You are an adult and you don’t know how to cook? You are not alone. The greatest key to cooking success is to first learn how to read a recipe. Soon as you do that, all it will take is a little bit of practice to gain true cooking expertise.
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Many simple dishes do not require a recipe. Tackling a birthday cake from scratch, though, or creating elaborate dinners with special homemade sauces are best made by following a recipe. These recipe reading tips will help you to make sense out of it.
For you adults who do follow recipes just fine but want to teach your children how to cook, these recipe reading steps should be of great help as you enter into the teaching process.
Tip 1: be sure to get your FREE PRINTABLE table of equivalents before you leave. You don’t have to do this but I am laminating mine to tape inside of a cabinet door in my kitchen to keep it handy. It is just a suggestion.
Whether you are an adult who just has not had the opportunity to learn how to cook or a parent teaching your child how to read a recipe, there are certain steps that all beginners should learn how to follow.
Tip 2: Find an easy to read, tried and true cookbook for starters. There are many but this one is a particular favorite >>> Better Homes & Gardens’ New Cookbook. It includes a “Secrets to Success” feature that helps identify key ingredients and ways to make each recipe most successful.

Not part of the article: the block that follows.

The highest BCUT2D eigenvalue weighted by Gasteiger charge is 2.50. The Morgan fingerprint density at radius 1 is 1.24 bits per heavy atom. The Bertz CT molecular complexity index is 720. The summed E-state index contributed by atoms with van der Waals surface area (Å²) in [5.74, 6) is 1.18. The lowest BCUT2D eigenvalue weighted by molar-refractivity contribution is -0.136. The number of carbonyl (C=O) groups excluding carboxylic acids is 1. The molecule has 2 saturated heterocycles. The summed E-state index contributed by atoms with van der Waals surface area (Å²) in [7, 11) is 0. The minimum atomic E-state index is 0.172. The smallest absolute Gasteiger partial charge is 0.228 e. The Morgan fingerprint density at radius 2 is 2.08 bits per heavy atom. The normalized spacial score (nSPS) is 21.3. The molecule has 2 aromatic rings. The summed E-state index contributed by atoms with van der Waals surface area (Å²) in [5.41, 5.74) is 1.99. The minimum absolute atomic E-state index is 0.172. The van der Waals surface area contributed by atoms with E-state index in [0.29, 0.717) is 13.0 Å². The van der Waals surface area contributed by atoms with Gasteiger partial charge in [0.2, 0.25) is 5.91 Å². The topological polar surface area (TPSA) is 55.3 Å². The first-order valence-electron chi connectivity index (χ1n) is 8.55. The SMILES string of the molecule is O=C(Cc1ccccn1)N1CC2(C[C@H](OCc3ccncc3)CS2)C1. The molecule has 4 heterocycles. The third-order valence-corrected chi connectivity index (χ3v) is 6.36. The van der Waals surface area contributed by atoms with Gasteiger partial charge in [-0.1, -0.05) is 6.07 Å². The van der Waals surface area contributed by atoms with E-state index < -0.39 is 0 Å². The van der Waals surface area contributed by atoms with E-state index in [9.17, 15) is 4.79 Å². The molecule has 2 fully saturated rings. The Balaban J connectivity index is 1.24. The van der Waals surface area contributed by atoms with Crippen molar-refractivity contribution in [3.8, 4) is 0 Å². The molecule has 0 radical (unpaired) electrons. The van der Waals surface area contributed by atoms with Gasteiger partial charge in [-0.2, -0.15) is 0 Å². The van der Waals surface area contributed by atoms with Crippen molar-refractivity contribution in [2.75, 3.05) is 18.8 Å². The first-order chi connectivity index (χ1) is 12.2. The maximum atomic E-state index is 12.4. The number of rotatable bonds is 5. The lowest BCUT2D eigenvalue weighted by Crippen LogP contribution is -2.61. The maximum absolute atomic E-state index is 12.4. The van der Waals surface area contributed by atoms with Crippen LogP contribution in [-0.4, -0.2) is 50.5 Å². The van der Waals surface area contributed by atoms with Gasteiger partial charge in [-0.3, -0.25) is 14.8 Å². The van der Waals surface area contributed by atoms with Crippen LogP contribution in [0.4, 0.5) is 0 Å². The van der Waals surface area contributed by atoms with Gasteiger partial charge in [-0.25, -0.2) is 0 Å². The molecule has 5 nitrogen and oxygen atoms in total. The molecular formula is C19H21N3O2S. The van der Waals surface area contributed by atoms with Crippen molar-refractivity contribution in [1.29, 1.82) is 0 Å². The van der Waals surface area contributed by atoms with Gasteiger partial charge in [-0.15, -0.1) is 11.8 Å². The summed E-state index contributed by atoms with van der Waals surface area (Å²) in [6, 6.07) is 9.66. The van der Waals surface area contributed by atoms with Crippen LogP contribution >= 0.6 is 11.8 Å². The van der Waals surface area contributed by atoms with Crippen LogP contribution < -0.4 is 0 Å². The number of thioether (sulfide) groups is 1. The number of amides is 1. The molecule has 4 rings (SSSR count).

How To Read A Recipe Step-By-Step
1. Read the recipe all the way through. Do NOT skim it. Read it through. Assess what ingredients are included in the recipe. Locate them or go to the store to buy what you don’t already have on hand.
2. Take note of the tools you will need, such as:
- measuring spoons, cups or pitchers
- mixing bowls
- pans, skillets, baking sheets
- mixer, blender, whisk
- rolling pin, cookie cutters
3. Find those tools and put them out on the counter.
4. Follow your recipe like a ROAD MAP. Recipes are step-by-step directions on how to create a particular dish.
Good recipes will take you from the very beginning, such as “preheat the oven to 350°” to the end such as “allow to cool for 15 minutes before serving.”
Recipes also tell you how many servings they will make or how many people you can serve. That is all relative. Big eaters may take exception with the serving size advice. I have many recipes that I double or triple knowing that it will never be enough for my family. Guess that makes us big eaters!
5. Do not get distracted. Forgetting a pan of something on the stove can result burnt food or, worse, a kitchen fire! Be sure that you are cooking at a time and place where you can fully concentrate on what you are doing.
6. Do not cut corners. Good recipes have been prepared over and over again before they have ever been printed in a cookbook. Trust the author and do not veer from the plan. As you gain experience, you may want to make some changes to fit your particular preferences but, while in training, stick with the plan!
Use this cooking equivalents sheet while you learn how to read a recipe and afterward. We all use equivalents tables!
Tip 3: print either the colorful or black & white copy of the table of equivalents on white card-stock instead of copy paper, if possible. The heavier paper is more durable. For extra protection, you can laminate it. I would especially recommend laminating if you will be referring to it throughout the cooking process. Food spills on your table of equivalents can be easily wiped clean with a laminated copy.